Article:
I would like to bring into your attention the issue of "Bufferbloat". Hopefully your technical team is already aware of that.
Bufferbloat is an issue that was discovered back in 2011 (but actually has existed for many years) and results in high latency (lag) for internet users. If you google it you'll find all necessary info. Here's a link I found very informative on the issue:
The internet community actively encourages people to test their hardware for Bufferbloat, so I followed their advice and found out that my router (the Netgear CG3100D-2 Cable modem) is affected as well. The tool I used is this:
There is only so much I can do on my own to help alleviate the problem, since I'm not in a position to update the router's firmware. So the best I could do was to bring this matter to your attention.
If your routers'/modems' OS are Linux based then I think that the solution could be as simple as updating to a more recent Linux kernel. You'd have to confirm with your engineers of course.
I think that the "CoDel" solution must have been implemented into ALL Linux kernels following version 3.5:
Obviously the performance of your users' home modems would probably benefit even more from an update to the LATEST Linux kernel (version 4.3 is soon to be released) since there are network-related fixes that have recently trickled into the kernel code and can have a dramatic impact on the network:
I understand that this is a LOT to take in at once, but I felt compelled to share this bit of knowledge.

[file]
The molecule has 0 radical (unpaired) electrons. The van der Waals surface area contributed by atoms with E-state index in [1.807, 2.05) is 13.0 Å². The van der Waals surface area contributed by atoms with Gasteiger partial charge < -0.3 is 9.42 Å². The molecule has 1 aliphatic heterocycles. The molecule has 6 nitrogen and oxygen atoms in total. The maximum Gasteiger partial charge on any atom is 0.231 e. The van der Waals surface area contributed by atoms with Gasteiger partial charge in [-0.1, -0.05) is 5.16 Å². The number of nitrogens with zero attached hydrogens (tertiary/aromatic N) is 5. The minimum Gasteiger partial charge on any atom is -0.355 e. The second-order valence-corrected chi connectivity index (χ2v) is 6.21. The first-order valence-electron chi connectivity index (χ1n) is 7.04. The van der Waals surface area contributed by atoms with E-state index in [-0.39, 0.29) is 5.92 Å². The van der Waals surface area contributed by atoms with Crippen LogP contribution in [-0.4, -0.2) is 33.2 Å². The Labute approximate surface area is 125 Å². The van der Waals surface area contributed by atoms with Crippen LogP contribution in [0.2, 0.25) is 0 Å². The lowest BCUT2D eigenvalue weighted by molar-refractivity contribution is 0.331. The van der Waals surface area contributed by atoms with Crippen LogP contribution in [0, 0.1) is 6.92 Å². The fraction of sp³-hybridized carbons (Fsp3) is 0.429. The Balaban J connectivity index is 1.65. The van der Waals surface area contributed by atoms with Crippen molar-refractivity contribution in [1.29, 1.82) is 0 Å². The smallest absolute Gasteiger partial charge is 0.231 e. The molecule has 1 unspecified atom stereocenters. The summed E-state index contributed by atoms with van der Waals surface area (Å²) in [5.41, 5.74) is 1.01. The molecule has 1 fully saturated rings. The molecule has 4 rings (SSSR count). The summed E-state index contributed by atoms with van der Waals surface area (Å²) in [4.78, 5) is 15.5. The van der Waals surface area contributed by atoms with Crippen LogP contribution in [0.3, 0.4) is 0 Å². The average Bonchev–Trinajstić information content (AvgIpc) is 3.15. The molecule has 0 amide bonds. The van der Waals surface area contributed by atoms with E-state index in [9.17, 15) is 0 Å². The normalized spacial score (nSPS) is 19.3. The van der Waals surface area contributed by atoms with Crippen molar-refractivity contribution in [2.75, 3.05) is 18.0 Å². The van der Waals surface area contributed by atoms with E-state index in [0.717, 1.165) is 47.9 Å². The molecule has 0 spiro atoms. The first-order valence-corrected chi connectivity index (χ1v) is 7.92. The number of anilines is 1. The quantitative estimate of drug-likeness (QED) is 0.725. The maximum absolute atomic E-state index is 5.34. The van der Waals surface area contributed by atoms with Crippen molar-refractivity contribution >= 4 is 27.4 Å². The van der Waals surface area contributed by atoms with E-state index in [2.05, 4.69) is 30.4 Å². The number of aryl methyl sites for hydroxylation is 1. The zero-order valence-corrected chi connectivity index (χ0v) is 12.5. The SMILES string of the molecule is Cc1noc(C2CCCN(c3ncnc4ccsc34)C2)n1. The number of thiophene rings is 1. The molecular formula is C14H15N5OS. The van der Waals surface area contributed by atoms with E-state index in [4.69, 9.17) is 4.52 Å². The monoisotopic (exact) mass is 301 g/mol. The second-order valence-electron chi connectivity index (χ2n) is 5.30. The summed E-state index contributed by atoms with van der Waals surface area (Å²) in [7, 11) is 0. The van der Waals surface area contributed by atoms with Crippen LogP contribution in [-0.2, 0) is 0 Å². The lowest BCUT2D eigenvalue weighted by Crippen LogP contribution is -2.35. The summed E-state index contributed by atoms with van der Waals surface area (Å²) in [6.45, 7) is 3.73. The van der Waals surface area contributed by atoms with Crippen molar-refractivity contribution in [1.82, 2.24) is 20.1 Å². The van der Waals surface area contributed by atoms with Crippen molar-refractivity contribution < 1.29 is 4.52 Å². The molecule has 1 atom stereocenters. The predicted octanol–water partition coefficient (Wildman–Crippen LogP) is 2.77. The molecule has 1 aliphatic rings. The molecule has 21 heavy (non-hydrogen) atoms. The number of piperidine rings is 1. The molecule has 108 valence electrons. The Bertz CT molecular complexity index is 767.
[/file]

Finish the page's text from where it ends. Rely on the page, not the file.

I care very much about latency, I really do. I hope you and the rest of your customers do as well. Take that from a user that uses to Skype with his family back in Europe. Every milisecond we can shave off is HUGE.
If you investigate further into the Bufferbloat issue you'll find out that there is lots of performance to be unlocked from the current hardware. Also, if anyone has ever complained to you for latency or line congestion that leads to apparent loss of connection, etc (gamers come to mind), looking into solving the Bufferbloat issue on the user's end could be a great place to start.
I will not even touch on the issue of security fixes (another of the benefits from updating the modems' software to the latest kernels).
Here's to hoping that your technical team is already looking into these issues and there is a MAJOR rollout of firmware fixes for end users' modems in the works. If not, it's never too late!
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